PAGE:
Global CIO: IBM's Most Disruptive Acquisition Of 2010 Is Netezza
The Top 10 reasons why Netezza's shaking things up inside and outside of IBM—including some tough talk for Larry Ellison and Exadata.
#10: Helps IBM push back on Oracle's aggressive Exadata claims. Asked how he'd contrast Netezza's technology and marketing approach with those of Oracle, Baum said, "First, Exadata's positioned solely as technology, not as a business solution, and second, Oracle wants it to be all things to all people. As Oracle tells it, Exadata's the answer for everything: it's the answer for OLTP, it's the answer for analytics, and for data warehousing, and on and on. The problem is, it's not a one-size-fits-all world out there. And if you try to build a one-size-fits-all solution like Oracle's done, all you're really going to do is create an extraordinarily complex environment because you expect the system to be able to do all sorts of things, instead of doing just one thing really, really well. And we all know that complexity drives up the cost, it leads to long time to value, and you spend all your time tuning it and getting all the pieces to work correctly."
#9: Tangibly underscores IBM's role in workload-optimized systems. While IBM has been taking the integrated hardware-software approach for some time, its marketing has lagged its technology in telling that story—and Netezza's unadulterated commitment to optimized systems and appliances should help IBM communicate its position more effectively. "I would argue that IBM's been on the workload-optimized path for a long time," Baum said, "and that's really core to how IBM's always thought about systems." True, but I still think that tradition and that sense of unvarnished commitment is much more widely known and believed inside IBM than outside—and I also think that one of the reasons IBM has elected to keep the Netezza name is to hammer home that commitment to the outside world.
#8: Powerful synergy from small customer overlap. "We're coming into IBM with a very strong market position," Baum said, "because we've been completely focused on one thing, and that has been defining the idea of an information appliance and specifically a data warehousing appliance. One of the things IBM saw very early on when we began talking with them about an acquisition was the strong customer base we have with global companies like NTT Docomo, MetroPCS, Nielsen, Acxiom, and many more. We also both learned that there's not a tremendous amount of overlap with IBM's customer base from a data warehousing perspective, and that creates a real opportunity for us to collectively expand on the customer relationships that IBM has and that Netezza has beyond our data warehousing and business analytics specialty and into other areas of information management."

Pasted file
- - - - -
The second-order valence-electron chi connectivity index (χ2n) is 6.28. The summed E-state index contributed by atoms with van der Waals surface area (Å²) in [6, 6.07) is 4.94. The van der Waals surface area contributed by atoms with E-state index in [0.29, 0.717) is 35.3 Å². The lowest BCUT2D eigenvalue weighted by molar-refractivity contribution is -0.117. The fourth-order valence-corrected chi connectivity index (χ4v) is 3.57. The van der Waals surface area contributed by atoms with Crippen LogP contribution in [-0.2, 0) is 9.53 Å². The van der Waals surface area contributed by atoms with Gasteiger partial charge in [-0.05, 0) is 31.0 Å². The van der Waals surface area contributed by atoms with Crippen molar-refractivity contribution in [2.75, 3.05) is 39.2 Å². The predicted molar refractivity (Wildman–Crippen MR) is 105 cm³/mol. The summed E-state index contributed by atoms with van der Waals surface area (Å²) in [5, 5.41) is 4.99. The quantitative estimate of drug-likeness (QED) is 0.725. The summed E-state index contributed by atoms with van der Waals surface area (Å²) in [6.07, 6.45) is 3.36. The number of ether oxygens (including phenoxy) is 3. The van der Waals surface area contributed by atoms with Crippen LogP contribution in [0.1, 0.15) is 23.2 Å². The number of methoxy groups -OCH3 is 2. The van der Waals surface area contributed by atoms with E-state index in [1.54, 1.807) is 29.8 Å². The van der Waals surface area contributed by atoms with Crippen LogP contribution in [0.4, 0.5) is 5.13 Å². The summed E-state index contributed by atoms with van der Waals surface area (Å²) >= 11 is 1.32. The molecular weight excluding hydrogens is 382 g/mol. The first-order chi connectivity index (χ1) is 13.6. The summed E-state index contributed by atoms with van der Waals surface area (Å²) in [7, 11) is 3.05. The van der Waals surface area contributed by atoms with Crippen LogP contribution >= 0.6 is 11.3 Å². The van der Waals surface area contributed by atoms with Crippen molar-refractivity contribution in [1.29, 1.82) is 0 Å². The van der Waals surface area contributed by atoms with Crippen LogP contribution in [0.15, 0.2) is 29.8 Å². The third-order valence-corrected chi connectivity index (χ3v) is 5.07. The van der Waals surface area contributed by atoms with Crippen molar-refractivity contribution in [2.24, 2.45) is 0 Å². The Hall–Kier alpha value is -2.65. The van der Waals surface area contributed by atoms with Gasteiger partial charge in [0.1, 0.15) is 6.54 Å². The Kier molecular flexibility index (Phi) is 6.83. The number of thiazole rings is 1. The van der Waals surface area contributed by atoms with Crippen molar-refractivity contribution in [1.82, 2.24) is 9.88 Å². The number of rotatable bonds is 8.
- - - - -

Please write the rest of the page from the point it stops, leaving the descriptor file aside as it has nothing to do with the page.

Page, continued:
#7: Creates substantial global growth opportunities for IBM. "As you know, IBM has been very focused on growth markets around the world, from the BRIC countries to other fast-growing geographies. And at Netezza, while we always believed we had something strong to offer in those markets, we just didn't have the scale to pursue all of those. So in a few cases in those growth markets, we had a foothold, but more often it would be more accurately called a toehold," Baum said with a laugh. "So part of the investment IBM's making in Netezza is in growth and scale on the international stage, and that's very exciting for the team here because while our story's been built around growth, it's just totally different now being inside IBM. . . . Our last three months were was a formal part of IBM and we're wrapping up our best year ever by far—we've exceeded plan by a substantial amount."
Next up are some thoughts on where the IT appliance business is headed:
Google in the Enterprise SurveyThere's no doubt Google has made headway into businesses: Just 28 percent discourage or ban use of its productivity products, and 69 percent cite Google Apps' good or excellent mobility. But progress could still stall: 59 percent of nonusers distrust the security of Google's cloud. Its data privacy is an open question, and 37 percent worry about integration.
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